Easter and Ruby are two young girls placed in foster care after the sudden death of their junkie mother. The girls are used to watching out for themselves. They hope to be adopted, but do not want to live with their maternal grandparents in Alaska, total strangers, living in a strange land. Their estranged father, a washed up amateur league baseball player, appears suddenly and confuses the already precarious situation. In the backdrop of the novel and adding to the tension, is the home run rivalry between Sammy Sosa and Mark McGwire. The scores go back and forth and the competition is of interest to everyone. This Dark Road to Mercy is a well-constructed, page-turner that artfully tells a moving story in which children are once again thrust into an adult world.  See my full review.

Can't We Talk About Something More Pleasant?Can’t We Talk About Something More Pleasant? by Roz Chast
Roz Chast, a longtime New Yorker cartoonist, documents the slow decline of her aging parents. Not only does this impact her life at the time, but spending time with them at their most vulnerable brings up old anxieties. No surprise, Chast tackles this subject with great humor and candor. I found this book to be comforting and thought provoking. The graphic memoir format really lends itself to exploring a topic I would ordinarily shy away from reading.

LandlineLandline by Rainbow Rowell
Remember back in the 80’s when you would talk on the phone for an eternity until your ear actually hurt? I do. I loved talking on the phone, not so much cell phones— and texting has its moments if you can get past all the auto-correct errors. Nothing will ever surpass the old school telephone when it comes to connecting with another person. Georgie McCool is in crisis mode. She is a writer for a sitcom that just may get a pilot. Her marriage, family, mental health and personal hygiene suffer from the effort. She needs to reconnect. Her old yellow phone becomes her lifeline to the past and the present. Told with great humor and tenderness, Landline is a delight!

All Joy and No FunAll Joy and No Fun by Jennifer Senior
Why, why, why is parenting so hard today? This thought has crossed my mind a lot, well, more accurately, this thought lives in my mind and it ain’t goin’ nowhere. Parenting seemed easy for my mom (it also did not hurt that I was a perfect child, am I right?). This is really the only parenting book I have ever read and boy, do I love it! It is not a book about how to parent , but a look at what parenting is about these days from a sociological and psychological perspective. So, I was right — it is hard–but now I spend a lot less time focusing on the no fun aspects of parenting. See my full review.

Thousand Dollar Tan LineThe Thousand Dollar Tan Line by Rob Thomas
I loved the Veronica Mars television series! This book takes place a few years after the series ends when Veronica gets really close to joining the FBI but decides to live and work in her small, California beach-side hometown, Neptune. Written by the series creator, writer and producer, Rob Thomas, stylistically the book is true to the spirit of the show and the 2014 movie. I know you are thinking, “that sounds kind of low-brow for you, a well-read librarian”. Well, it’s not. This book is not great literature, but it is perfectly entertaining and it was great to be reunited with old friends (this is the part where you remember the catchy theme song…A long time ago, we used to be friends….).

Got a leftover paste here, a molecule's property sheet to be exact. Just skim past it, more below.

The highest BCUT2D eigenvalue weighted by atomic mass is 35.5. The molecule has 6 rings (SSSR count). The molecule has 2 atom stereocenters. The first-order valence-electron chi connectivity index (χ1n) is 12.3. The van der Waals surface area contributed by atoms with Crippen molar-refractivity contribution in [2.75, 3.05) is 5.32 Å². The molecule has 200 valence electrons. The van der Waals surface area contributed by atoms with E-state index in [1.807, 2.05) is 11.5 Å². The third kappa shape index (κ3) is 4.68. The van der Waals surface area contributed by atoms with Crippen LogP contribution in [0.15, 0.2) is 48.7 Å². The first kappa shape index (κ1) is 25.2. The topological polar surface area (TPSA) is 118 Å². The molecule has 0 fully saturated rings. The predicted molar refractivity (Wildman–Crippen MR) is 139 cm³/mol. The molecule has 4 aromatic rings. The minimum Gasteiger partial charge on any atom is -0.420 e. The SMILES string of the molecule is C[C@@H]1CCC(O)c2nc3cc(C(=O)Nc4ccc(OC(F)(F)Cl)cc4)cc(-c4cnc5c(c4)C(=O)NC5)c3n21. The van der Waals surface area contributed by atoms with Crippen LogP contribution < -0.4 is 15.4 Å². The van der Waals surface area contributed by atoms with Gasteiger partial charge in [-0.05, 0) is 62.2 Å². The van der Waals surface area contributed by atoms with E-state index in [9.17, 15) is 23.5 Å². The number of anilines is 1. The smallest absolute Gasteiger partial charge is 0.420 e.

Church Folk by Michele Andrea Bowen

November 5, 2014

I am sure many First Ladies can attest, their job is not an easy one. They have nothing on Essie Lee Lane, a plain girl from a small town who knows her way around a kitchen (that means she can cook really well). Essie does not know what she is getting into when she marries the Reverend Theophilus Simmons. Reverend Simmons is an up and coming theological star in the 1960’s South. Not only is he easy on the eyes (that means he is handsome), but a respected Southern preacher is a position of power in the South especially as the Civil Rights Movement is taking hold. Reverend Simmons is everything you would ever want in a husband—let me re-phrase that, Reverend Simmons is everything every woman in the community wants as a husband. When Reverend Simmons chooses Essie as his wife, the townfolk do not silently sit with their hands folded on their lap, instead they put Essie and their marriage to the test.  Lots of drama ensues in this sometimes funny, sometimes serious but always lively book.

If you found my parenthetical definitions tedious and too obvious then I really think you will like this book. The loose vernacular style is a delight. The colloquial language is not just for show, it comes from the heart and captures precisely the emotions felt. This book is a real treat. And if you like it, be sure to read its sequel, More Church Folk.

Michele Andrea Bowen is one of several North Carolina authors visiting our regional libraries in November. You can meet her and learn about her work at Southeast Regional Library on Saturday, November 8, at 2:30 p.m.  Click here to register.

Find and reserve this book in our catalog.

The Elegance of the Hedgehog by Muriel Barbery

August 27, 2014

The Elegance of the HedgehogElegance of the Hedgehog was a selection for my book club. I never wanted to read this book. I felt it would be too anecdotal and not enough plot for my taste. This is what I love about book club (aside from my friends and the food)—it gets me reading books I would not normally choose to read. I decided to listen to the audio book so this review is based on that version of the book. The audiobook is delightful.